5 Things California: Debate, Sen. Holly Mitchell, MAT in Prisons

With less than three weeks left before Election Day, California has a handful of Congressional races and an initiative on the ballot, the outcomes for which could reverberate nationally.  But, what appears to have died down, given the dynamics in the governor’s race, is talk about health care in California. It’s a peculiar shift for a topic that was so prominent in the primary.

That’s one of the things – along with four others – that we’re keeping our eye on in California health care for October, 2018.

DJ 5 Things SignatureWith help from
Marjie High and Emily Boerger


1.  Gov. debate shies away from health care

In the only debate of the season on October 8th, Newsom and Cox only tangentially brushed the subject of health care. Prior to the primaries, the single-payer conversation looked poised to become the defining issue of the race, but since the announcement that single-payer could cost California upwards of $400 billion, both candidates have back away from the issue.

Cox has been a staunch opponant of single-payer, but hasn’t put forth many other proposals during the race. While Newsom, previously vocal on health care, appears poised to win out and may be trying to avoid having to walk back expensive election committments once in office.


2. Prop. 8 draws near record cash

Funding to oppose the dialysis center profit initiative Proposition 8, has reached a near record of $98 million. The measure seeks to limit the revenues for dialysis treatment to 115 percent of the costs of care and prohibits source of income discrimination.

The Yes on 8 campaign contend that a on revenue will protect patients by channeling profits back into care in clinics that registered more than 1,400 deficiencies in 2016-2017. Yes on 8 is largely supported by SEIU-UHW, the health care workers’ union.

Opponants of Prop 8, including for-profit giants DaVita Kidney Care and Fresenius Medical Care, argue caps will result in payments too low to cover the total costs of providing treatment and will result in clinic closures. Both companies have resisted staff efforts to unionize in the past.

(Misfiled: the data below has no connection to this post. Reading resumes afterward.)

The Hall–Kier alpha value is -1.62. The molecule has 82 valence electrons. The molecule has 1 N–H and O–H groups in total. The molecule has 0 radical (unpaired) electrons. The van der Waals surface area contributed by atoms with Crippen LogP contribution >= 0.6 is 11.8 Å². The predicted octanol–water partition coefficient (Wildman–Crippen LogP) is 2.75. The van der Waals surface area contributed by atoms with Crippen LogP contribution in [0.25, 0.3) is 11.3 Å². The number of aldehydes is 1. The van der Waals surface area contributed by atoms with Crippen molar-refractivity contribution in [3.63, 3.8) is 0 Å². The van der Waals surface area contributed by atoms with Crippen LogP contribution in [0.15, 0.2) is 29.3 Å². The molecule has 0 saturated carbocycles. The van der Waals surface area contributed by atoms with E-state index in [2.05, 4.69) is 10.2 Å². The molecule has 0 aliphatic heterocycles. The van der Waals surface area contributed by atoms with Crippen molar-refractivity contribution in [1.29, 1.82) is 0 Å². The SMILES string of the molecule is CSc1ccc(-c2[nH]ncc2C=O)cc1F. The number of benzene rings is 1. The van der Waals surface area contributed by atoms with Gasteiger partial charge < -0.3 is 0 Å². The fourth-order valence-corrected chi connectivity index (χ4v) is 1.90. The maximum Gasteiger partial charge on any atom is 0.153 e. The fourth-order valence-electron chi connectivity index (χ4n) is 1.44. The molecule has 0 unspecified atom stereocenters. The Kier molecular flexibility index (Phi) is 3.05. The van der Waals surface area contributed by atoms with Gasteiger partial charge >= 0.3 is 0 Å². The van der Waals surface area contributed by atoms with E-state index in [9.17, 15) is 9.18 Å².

3.  Creating places for constructive disagreement in health care

Regardless of what you thought about the outcome of the last few weeks’ Supreme Court hearings, it’s fair to say we’ve gone through an ugly time in our national politics.  Tom Friedman argues “We’ve moved from ‘partisanship,’ which still allowed for political compromises in the end, ‘to tribalism,’ which does not.”

Luckily, for the most part, California politics has stayed more respectable and reasonable than the national discourse. That’s a credit to elected, civic, and media leaders, across the political spectrum.  But moving forward, it’s clear things are getting worse, not better. So, creating spaces for constructive disagreement, where we leave the engagement with a better understanding of one another, is something we must do with intention.  If we don’t create those spaces, they won’t happen on their own.


4.  Video: State Senator Holly Mitchell

Senator Holly Mitchell is a member of the California Senate Committee on Health as well as the Chair of the Senate Committee on Budget and Fiscal Review. She joins us in this edition of “What They’re Watching” to discuss voting and civic engagement.

“Anyone who is involved in the health care delivery system in this state has to understand the important role public policy decisions — that are made everyday at the federal, state, and local level — have on their ability to do their job and do it well…You’ve got to engage in these midterms and help your friends and families and coworkers connect the dots between voting and access to critical healthcare services. There is a direct line that connects the two.”

5. Prison receiver announces plan for MAT in California prisons

The federal receiver appointed to oversee California Correctional Health Care Services, announced a plan last week to provide medication assisted treatment (MAT) to inmates in the state prison system. The plan could cost the state upwards of $250 million dollars to provide inmates with counseling and medications in an effort to curb the rising number of prison deaths from overdoses.

In 2014 the prison system began a $15.3 million dollar crackdown on prison contraband in aimed at stemming the flow of drugs into prisons in an effort to reduce drug use and overdoses, but it was criticized for not addressing demand by appropriately treating addicted prisoners. An estimated 80 percent of inmates, or approximately 100,000, are affected by Substance Use Disorder. Of the 100,000 inmates with SUD, approximately 26 percent are dependent on opioids.